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NYCLU on Arrests of Pro-Palestine Protestors at NYU

Violent arrests follow NYPD deployment at encampment at Columbia last week

NEW YORK, NY – In response to NYU’s deployment of the NYPD to arrest pro-Palestine demonstrators, the New York Civil Liberties Union issued the following statement, attributable to Executive Director Donna Lieberman:

“Political expression and activism are in New York City’s DNA. The city’s campuses and public spaces have a history of accommodating large and ongoing demonstrations, including controversial actions from sit-ins on campuses to week-long protests in our parks. In difficult times, speaking out, debate, and dialogue matter more than ever.

“Yet it seems city and campus leaders have short memories. As protests about Israel and Palestine have increased, universities have been too quick to call in the NYPD to break up peaceful demonstrations. Increasingly campuses and cops are cracking down on political expression, rushing in police to arrest protestors and authorizing aggressive treatment. Last night the NYPD deployed its violent Strategic Response Group to use pepper spray on demonstrators and shut down protests near New York University. Preemptively flooding nonviolent student actions with officers in riot gear and the use of chemical agents escalates tensions, intimidates those who would participate in further protest, and discourages meaningful dialogue.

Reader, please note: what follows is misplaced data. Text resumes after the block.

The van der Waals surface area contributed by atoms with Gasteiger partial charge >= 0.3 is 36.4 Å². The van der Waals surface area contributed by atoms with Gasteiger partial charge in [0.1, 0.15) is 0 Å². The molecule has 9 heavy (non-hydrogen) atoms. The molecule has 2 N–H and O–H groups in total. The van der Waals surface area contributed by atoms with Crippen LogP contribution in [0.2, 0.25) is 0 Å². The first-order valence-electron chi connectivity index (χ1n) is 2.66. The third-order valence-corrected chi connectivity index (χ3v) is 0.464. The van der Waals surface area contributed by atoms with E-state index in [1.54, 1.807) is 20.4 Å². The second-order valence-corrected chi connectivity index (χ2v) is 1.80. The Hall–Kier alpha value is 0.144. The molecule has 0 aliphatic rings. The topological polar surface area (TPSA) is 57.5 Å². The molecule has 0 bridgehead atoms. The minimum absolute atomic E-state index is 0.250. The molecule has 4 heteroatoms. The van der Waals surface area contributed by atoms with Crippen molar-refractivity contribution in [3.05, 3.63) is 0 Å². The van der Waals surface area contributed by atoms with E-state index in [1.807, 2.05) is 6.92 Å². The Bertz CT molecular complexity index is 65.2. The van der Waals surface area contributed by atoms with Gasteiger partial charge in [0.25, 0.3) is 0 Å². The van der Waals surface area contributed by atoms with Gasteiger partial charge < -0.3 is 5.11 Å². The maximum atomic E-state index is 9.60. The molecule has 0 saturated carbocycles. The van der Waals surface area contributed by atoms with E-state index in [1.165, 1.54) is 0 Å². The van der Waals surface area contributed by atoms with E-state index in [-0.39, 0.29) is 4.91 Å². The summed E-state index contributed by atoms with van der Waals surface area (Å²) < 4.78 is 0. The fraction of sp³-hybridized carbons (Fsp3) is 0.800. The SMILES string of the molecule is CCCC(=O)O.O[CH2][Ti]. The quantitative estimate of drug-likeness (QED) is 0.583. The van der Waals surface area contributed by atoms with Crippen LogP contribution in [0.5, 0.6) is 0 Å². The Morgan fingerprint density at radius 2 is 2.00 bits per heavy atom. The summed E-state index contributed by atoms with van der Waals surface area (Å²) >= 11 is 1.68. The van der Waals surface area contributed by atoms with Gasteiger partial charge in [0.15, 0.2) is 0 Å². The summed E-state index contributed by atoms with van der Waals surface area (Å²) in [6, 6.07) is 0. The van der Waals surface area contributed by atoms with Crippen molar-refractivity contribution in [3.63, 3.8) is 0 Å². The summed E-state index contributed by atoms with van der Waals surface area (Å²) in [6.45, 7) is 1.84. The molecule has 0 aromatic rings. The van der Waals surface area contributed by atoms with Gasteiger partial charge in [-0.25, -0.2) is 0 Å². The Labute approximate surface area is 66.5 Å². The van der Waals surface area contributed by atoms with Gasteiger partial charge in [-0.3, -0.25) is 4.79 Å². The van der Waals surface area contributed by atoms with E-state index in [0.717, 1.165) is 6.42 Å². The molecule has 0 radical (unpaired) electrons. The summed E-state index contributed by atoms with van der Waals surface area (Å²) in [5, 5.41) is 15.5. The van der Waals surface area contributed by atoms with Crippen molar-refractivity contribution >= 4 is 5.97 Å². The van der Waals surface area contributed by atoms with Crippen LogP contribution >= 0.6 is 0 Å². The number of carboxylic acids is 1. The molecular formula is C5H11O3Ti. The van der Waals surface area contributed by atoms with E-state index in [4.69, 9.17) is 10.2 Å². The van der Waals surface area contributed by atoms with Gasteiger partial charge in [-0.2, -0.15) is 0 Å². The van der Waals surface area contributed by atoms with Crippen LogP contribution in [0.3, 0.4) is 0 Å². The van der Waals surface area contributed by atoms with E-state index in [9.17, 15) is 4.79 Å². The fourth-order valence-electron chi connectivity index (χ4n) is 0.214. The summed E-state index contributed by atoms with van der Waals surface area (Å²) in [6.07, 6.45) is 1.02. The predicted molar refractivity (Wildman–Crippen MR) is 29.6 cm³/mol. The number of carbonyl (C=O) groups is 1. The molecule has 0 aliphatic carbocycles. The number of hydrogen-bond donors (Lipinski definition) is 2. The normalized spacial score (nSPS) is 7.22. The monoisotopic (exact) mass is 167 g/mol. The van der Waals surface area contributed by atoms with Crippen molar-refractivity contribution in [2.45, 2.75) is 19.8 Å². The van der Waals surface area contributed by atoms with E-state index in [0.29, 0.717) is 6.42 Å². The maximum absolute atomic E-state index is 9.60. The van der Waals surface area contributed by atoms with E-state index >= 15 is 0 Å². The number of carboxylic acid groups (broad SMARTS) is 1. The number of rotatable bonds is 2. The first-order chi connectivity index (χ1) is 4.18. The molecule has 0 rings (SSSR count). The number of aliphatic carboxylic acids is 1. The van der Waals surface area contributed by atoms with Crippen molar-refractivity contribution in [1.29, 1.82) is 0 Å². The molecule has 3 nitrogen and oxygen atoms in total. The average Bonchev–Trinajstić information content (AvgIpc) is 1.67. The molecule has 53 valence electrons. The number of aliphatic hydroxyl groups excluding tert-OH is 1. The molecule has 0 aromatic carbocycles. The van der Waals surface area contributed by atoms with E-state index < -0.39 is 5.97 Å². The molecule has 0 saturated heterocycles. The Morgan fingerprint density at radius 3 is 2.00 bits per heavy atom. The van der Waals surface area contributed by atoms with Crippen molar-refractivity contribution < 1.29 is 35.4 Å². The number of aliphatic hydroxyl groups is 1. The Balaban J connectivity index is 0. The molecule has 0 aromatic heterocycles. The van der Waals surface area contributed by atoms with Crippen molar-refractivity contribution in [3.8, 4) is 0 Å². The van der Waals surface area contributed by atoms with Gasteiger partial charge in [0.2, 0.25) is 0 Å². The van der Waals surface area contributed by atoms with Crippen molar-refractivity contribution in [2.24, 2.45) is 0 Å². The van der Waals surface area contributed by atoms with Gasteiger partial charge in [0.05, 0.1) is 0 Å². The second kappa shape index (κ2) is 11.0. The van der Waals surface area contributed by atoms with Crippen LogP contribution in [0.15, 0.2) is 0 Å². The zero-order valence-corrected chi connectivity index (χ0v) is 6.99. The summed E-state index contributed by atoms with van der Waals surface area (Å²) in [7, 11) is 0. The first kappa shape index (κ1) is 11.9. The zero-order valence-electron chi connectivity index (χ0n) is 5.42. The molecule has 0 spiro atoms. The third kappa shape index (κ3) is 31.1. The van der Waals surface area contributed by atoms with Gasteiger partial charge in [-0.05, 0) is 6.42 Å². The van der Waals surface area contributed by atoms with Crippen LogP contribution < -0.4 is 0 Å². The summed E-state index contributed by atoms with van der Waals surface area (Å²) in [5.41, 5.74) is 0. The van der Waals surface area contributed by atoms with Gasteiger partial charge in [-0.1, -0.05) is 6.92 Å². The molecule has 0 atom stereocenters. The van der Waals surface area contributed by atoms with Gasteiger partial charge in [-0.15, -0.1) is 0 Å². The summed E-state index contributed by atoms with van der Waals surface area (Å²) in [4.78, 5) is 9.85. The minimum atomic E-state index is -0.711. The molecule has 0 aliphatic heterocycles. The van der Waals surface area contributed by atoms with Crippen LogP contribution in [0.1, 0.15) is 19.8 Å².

“Jewish, Arab, and Muslim students have all expressed fears for their safety on campus. Accounts of antisemitic, anti-Muslim, and anti-Palestinian rhetoric are deeply disturbing. Students deserve to be safe and learn, and threats and violence are illegal and must be resoundingly rejected. Yet city and campus officials should take great care to distinguish between controversial speech, which helps students and society develop, and actual threats. Officials should not conflate criticism of Israel with antisemitism or use hate incidents as a pretext to silence political views they oppose.

“When protest activity makes students feel threatened or intimidated to participate in campus life, it is the responsibility of university officials to differentiate political disagreements from hate and to ensure that free speech principles are applied even-handedly, regardless of political viewpoint. University officials do a serious disservice when they respond to the concerns of one group at the expense of another, or when they assume all individuals within any group share the same viewpoint.

“New Yorkers should be able to voice their support for Palestine without fearing becoming a target of the NYPD or a victim of police abuse.”

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